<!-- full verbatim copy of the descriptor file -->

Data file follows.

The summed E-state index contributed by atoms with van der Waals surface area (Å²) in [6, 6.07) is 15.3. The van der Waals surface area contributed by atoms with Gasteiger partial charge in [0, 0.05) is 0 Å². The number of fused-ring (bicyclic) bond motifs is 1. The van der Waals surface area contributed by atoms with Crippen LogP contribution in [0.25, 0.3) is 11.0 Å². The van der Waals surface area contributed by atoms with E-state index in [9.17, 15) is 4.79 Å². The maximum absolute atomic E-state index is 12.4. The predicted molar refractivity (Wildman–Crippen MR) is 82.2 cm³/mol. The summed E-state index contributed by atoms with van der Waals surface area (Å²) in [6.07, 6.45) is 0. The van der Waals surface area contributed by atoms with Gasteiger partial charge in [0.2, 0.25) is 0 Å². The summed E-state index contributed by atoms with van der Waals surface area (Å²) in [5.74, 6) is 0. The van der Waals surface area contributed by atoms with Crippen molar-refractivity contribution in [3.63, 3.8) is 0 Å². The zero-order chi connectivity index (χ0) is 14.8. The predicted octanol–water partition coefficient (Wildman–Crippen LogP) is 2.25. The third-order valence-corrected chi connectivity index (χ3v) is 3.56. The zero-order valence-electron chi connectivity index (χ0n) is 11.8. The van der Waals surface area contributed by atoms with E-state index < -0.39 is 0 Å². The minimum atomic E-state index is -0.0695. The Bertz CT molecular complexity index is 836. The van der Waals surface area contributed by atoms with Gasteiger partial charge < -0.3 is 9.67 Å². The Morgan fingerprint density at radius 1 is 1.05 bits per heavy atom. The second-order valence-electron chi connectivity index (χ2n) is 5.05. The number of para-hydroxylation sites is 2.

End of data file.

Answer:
The summed E-state index contributed by atoms with van der Waals surface area (Å²) in [6, 6.07) is 15.3. The van der Waals surface area contributed by atoms with Gasteiger partial charge in [0, 0.05) is 0 Å². The number of fused-ring (bicyclic) bond motifs is 1. The van der Waals surface area contributed by atoms with Crippen LogP contribution in [0.25, 0.3) is 11.0 Å². The van der Waals surface area contributed by atoms with E-state index in [9.17, 15) is 4.79 Å². The maximum absolute atomic E-state index is 12.4. The predicted molar refractivity (Wildman–Crippen MR) is 82.2 cm³/mol. The summed E-state index contributed by atoms with van der Waals surface area (Å²) in [6.07, 6.45) is 0. The van der Waals surface area contributed by atoms with Gasteiger partial charge in [0.2, 0.25) is 0 Å². The summed E-state index contributed by atoms with van der Waals surface area (Å²) in [5.74, 6) is 0. The van der Waals surface area contributed by atoms with Crippen molar-refractivity contribution in [3.63, 3.8) is 0 Å². The zero-order chi connectivity index (χ0) is 14.8. The predicted octanol–water partition coefficient (Wildman–Crippen LogP) is 2.25. The third-order valence-corrected chi connectivity index (χ3v) is 3.56. The zero-order valence-electron chi connectivity index (χ0n) is 11.8. The van der Waals surface area contributed by atoms with E-state index < -0.39 is 0 Å². The minimum atomic E-state index is -0.0695. The Bertz CT molecular complexity index is 836. The van der Waals surface area contributed by atoms with Gasteiger partial charge < -0.3 is 9.67 Å². The Morgan fingerprint density at radius 1 is 1.05 bits per heavy atom. The second-order valence-electron chi connectivity index (χ2n) is 5.05. The number of para-hydroxylation sites is 2.